Unlike a fixed charge, a floating charge does not attach to a particular asset, but floats over one or more assets. While the floating charge is in place, the debtor can dispose of the secured assets without the creditor's consent. However, on the occurrence of a specified event of default, the floating charge crystallises and converts into a fixed charge that attaches to the debtor's specific assets at that time. The property secured by a floating charge forms part of the debtor's assets in the event of insolvency.
Pledges. A pledge gives a creditor the right to take possession of the pledged asset and to sell it in the event of the debtor's default.
Lien. A lien gives a creditor the right to retain possession of an asset until the debt is satisfied. However, the creditor is not entitled to sell the asset in the event that the debtor defaults.
Formalities. Mortgages are generally created by deed. Specific registration rules apply to mortgages over certain assets, such as aircraft and ships.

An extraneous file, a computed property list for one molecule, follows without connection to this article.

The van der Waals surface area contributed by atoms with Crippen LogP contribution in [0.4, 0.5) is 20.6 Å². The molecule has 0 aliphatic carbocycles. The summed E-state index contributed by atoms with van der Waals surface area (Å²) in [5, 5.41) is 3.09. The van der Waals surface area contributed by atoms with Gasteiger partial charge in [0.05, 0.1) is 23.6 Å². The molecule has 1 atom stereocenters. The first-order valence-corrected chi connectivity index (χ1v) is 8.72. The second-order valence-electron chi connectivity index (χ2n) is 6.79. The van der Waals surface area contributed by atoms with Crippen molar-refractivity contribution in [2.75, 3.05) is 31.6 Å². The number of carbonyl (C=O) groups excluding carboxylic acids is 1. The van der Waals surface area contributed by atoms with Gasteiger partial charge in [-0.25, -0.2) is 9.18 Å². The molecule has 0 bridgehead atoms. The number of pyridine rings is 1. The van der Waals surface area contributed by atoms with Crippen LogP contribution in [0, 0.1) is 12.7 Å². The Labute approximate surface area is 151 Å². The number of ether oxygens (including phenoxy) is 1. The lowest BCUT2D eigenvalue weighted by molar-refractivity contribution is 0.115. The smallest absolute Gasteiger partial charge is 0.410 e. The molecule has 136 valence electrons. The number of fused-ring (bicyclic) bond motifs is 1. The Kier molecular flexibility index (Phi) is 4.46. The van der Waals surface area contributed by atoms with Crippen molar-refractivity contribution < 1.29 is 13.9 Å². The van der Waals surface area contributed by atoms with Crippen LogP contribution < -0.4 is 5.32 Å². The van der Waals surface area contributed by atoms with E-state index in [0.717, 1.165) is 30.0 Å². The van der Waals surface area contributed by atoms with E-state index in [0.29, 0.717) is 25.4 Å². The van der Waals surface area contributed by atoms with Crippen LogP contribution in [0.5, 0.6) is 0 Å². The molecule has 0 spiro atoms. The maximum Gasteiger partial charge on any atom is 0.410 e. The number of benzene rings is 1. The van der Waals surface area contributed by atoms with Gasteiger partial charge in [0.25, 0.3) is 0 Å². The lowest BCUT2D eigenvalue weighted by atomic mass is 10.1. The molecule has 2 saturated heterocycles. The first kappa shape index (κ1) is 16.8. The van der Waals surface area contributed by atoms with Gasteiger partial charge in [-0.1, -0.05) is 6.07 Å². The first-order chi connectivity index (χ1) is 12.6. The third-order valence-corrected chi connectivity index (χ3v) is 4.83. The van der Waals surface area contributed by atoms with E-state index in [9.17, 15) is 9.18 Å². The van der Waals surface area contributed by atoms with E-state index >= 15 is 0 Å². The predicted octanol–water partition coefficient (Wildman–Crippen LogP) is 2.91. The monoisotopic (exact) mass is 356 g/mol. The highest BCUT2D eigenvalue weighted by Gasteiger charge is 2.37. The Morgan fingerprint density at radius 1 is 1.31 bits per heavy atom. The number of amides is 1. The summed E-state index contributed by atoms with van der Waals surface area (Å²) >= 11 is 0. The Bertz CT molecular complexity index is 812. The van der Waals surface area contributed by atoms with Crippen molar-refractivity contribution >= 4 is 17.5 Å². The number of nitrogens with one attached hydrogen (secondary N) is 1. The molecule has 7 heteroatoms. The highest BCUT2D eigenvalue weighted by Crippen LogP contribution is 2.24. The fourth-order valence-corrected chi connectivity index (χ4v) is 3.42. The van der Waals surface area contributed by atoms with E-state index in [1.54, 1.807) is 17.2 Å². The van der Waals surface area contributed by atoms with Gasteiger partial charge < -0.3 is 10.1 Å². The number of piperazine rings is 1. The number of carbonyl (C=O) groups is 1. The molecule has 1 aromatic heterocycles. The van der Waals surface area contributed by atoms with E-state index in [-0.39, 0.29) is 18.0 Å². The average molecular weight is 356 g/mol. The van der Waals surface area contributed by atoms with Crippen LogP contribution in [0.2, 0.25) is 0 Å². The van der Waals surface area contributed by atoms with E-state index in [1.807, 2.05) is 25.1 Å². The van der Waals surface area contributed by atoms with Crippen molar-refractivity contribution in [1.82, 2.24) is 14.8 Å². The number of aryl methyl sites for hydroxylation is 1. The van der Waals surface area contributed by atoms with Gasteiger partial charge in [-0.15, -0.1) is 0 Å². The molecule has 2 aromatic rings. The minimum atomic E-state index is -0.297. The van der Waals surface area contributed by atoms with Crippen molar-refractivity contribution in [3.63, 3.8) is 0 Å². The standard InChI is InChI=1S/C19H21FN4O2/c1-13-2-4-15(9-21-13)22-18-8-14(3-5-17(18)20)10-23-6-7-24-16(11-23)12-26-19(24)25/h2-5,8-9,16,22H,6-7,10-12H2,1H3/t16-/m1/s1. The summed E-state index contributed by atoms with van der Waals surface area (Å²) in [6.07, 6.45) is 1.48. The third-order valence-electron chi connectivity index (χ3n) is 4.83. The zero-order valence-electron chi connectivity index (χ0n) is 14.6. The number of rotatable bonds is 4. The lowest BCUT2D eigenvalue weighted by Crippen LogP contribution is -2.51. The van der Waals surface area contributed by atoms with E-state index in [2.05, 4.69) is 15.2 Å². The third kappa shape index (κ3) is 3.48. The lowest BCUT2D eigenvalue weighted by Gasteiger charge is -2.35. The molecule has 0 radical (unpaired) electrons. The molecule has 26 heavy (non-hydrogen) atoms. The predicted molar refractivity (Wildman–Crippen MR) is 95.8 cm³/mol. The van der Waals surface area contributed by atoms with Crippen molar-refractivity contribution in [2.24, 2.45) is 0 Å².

Fixed and floating charges can be created in writing but are usually created by deed. They can, but do not have to be, registered with the Registrar of Companies.
Pledges are created by contract and perfected by actual (or constructive) delivery of the pledged asset to the creditor (for example, the delivery of stock certificates to transfer possession of shares).
Liens are created by:
Statute, in the case of certain types of creditors, such as solicitors.
The common law, for example, a workman's lien on the item worked on.